Requirements For Asset Protection

Requirements For Asset Protection

One of the main attractions of limited liability companies is the personal liability protection they provide.

When you form an LLC, you establish a separate legal entity that is responsible for its own contracts and other obligations. Because the LLC’s owners (known as members) are legally separate from the LLC itself, they are generally not personally responsible for the LLC’s debts and other obligations.

But this LLC protection is not absolute. There are certain instances where members’ personal assets may be used to satisfy business obligations. For example:

  • Members are always liable for their own negligence or intentional actions.
  • Members may also be held personally liable if they don’t take steps to maintain the LLC’s status as a separate legal entity.
  • Members’ assets are at risk if they personally guarantee a debt.

Fortunately, there are steps you can take to maximize your LLC’s asset protection benefits.

LLC Protection Against Negligence

LLC asset protection does not protect an LLC member from his or her own improper actions. Those actions can include deliberate acts, such as defrauding a customer, but they can also include things that happen by accident: a wreck involving a company car, a customer who slips and falls, or a product that malfunctions and injures someone.

When these sorts of things happen, the LLC’s owners can be sued on a theory of negligence, meaning they weren’t as careful as they should have been. And that can put the owners’ personal assets, as well as the assets of the business, at risk.

The first line of defense against these sorts of claims is to be careful and ethical in all your dealings. But LLCs should also protect themselves and their members with liability insurance that can pay claims and cover the costs of defending a lawsuit.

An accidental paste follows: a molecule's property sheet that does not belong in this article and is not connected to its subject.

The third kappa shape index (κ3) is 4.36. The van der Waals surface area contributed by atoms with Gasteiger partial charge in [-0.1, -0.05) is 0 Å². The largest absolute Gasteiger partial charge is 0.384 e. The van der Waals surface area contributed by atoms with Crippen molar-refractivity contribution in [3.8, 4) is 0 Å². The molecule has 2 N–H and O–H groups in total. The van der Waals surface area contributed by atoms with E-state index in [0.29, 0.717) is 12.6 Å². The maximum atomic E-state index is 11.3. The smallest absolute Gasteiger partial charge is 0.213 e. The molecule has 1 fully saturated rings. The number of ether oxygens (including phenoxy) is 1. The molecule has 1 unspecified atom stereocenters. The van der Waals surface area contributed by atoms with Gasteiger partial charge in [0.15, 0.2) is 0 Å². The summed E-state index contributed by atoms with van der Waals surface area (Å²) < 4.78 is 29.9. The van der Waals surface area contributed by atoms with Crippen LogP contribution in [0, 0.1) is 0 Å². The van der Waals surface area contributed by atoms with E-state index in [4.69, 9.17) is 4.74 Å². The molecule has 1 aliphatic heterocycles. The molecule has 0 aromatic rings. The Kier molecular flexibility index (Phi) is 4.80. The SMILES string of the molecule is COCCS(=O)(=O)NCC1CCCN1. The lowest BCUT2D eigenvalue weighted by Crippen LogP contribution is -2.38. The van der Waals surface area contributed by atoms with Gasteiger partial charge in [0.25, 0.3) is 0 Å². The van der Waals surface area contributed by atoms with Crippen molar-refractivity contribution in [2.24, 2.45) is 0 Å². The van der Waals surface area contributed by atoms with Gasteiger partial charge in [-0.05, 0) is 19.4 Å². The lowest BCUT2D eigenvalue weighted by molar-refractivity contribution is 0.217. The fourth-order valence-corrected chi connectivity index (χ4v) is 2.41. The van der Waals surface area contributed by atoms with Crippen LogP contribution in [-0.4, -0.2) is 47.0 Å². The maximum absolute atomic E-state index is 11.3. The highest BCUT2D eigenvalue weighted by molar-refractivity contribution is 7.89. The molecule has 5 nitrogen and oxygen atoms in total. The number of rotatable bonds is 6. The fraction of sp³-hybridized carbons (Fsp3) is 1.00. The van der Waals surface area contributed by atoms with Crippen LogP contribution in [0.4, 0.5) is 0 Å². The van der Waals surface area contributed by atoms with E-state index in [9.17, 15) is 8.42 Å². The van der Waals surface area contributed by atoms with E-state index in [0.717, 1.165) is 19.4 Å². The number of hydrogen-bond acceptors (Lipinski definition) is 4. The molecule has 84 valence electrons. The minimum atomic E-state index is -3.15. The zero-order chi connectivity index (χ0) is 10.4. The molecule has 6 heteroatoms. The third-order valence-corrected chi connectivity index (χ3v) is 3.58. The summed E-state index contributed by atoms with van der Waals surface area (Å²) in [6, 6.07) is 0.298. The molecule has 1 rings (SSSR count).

Preserving LLC Liability Protection

When LLC members don’t keep business and personal affairs separate, a creditor may ask a court to rule that the LLC is just an “alter ego” of its members. Under this theory, a court may disregard the LLC as a separate entity and hold the members personally responsible for business obligations.

There are several steps that LLCs can take to prevent this from happening. First, LLCs should open a business bank account and keep LLC money completely separate from members’ personal finances. The LLC should have sufficient funding to meet its obligations – undercapitalization can be a basis for alter ego liability.

LLCs should also have an operating agreement that specifies how the LLC should be operated, and members should follow procedures outlined in the operating agreement.

Finally, everyone the LLC does business with should understand that they are dealing with an LLC. Make sure your contracts are signed on behalf of the LLC and include the LLC designation on written business materials such as forms, invoices, purchase orders, correspondence, business cards, websites and marketing materials.

Avoiding the Personal Guarantee

A new LLC that needs to borrow money or lease office space may lack the assets and good credit history that lenders and landlords require. To get financing, LLC members may be asked to sign a personal guarantee. If the LLC cannot pay its obligations, a creditor can try to recover money from the members who signed the guarantee.

If you are a brand new business owner, there’s probably not much that you can do to avoid personal guarantees. But you can begin to build business assets and a credit history that may allow you to avoid using your personal assets to guarantee business obligations in the future.

Once your business is well-established, you can consider more complex asset protection LLC strategies such as trusts and putting money into assets that are exempt from LLC liability. A lawyer or tax professional can advise you on whether these strategies might be appropriate for you.

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